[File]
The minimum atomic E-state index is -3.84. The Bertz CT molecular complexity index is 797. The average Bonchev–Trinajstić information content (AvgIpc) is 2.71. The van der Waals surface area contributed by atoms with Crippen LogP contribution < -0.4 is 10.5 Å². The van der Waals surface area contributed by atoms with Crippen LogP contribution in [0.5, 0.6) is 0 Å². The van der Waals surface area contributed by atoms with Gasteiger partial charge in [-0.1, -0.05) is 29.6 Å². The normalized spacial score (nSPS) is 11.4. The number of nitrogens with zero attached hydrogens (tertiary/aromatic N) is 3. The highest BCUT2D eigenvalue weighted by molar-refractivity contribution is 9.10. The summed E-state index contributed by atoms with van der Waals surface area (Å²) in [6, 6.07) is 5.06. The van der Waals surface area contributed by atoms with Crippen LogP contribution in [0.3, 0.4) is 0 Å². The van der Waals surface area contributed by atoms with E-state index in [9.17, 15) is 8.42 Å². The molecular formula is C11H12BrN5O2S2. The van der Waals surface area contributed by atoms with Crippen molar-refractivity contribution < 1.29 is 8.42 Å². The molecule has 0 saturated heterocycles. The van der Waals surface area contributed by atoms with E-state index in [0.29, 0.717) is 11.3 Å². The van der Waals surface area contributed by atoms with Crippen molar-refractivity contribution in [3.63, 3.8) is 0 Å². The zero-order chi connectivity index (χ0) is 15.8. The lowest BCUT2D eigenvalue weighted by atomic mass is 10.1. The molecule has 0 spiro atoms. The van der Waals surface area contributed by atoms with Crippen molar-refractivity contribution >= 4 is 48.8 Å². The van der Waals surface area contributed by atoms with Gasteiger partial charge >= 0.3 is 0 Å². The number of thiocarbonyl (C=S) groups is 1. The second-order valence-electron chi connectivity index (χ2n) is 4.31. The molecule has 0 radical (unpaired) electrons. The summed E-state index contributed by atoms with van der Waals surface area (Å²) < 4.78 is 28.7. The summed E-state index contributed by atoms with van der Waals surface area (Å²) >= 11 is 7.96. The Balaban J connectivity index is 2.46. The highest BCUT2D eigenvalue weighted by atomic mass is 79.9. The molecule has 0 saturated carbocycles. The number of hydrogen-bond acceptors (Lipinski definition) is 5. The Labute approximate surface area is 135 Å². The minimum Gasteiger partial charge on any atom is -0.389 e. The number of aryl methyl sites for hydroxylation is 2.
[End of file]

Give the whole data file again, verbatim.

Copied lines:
The minimum atomic E-state index is -3.84. The Bertz CT molecular complexity index is 797. The average Bonchev–Trinajstić information content (AvgIpc) is 2.71. The van der Waals surface area contributed by atoms with Crippen LogP contribution < -0.4 is 10.5 Å². The van der Waals surface area contributed by atoms with Crippen LogP contribution in [0.5, 0.6) is 0 Å². The van der Waals surface area contributed by atoms with Gasteiger partial charge in [-0.1, -0.05) is 29.6 Å². The normalized spacial score (nSPS) is 11.4. The number of nitrogens with zero attached hydrogens (tertiary/aromatic N) is 3. The highest BCUT2D eigenvalue weighted by molar-refractivity contribution is 9.10. The summed E-state index contributed by atoms with van der Waals surface area (Å²) in [6, 6.07) is 5.06. The van der Waals surface area contributed by atoms with Crippen LogP contribution in [0.3, 0.4) is 0 Å². The van der Waals surface area contributed by atoms with E-state index in [9.17, 15) is 8.42 Å². The molecular formula is C11H12BrN5O2S2. The van der Waals surface area contributed by atoms with Crippen molar-refractivity contribution < 1.29 is 8.42 Å². The molecule has 0 saturated heterocycles. The van der Waals surface area contributed by atoms with E-state index in [0.29, 0.717) is 11.3 Å². The van der Waals surface area contributed by atoms with Crippen molar-refractivity contribution in [3.63, 3.8) is 0 Å². The zero-order chi connectivity index (χ0) is 15.8. The lowest BCUT2D eigenvalue weighted by atomic mass is 10.1. The molecule has 0 spiro atoms. The van der Waals surface area contributed by atoms with Crippen molar-refractivity contribution >= 4 is 48.8 Å². The van der Waals surface area contributed by atoms with Gasteiger partial charge >= 0.3 is 0 Å². The number of thiocarbonyl (C=S) groups is 1. The second-order valence-electron chi connectivity index (χ2n) is 4.31. The molecule has 0 radical (unpaired) electrons. The summed E-state index contributed by atoms with van der Waals surface area (Å²) < 4.78 is 28.7. The summed E-state index contributed by atoms with van der Waals surface area (Å²) >= 11 is 7.96. The Balaban J connectivity index is 2.46. The highest BCUT2D eigenvalue weighted by atomic mass is 79.9. The molecule has 0 saturated carbocycles. The number of hydrogen-bond acceptors (Lipinski definition) is 5. The Labute approximate surface area is 135 Å². The minimum Gasteiger partial charge on any atom is -0.389 e. The number of aryl methyl sites for hydroxylation is 2.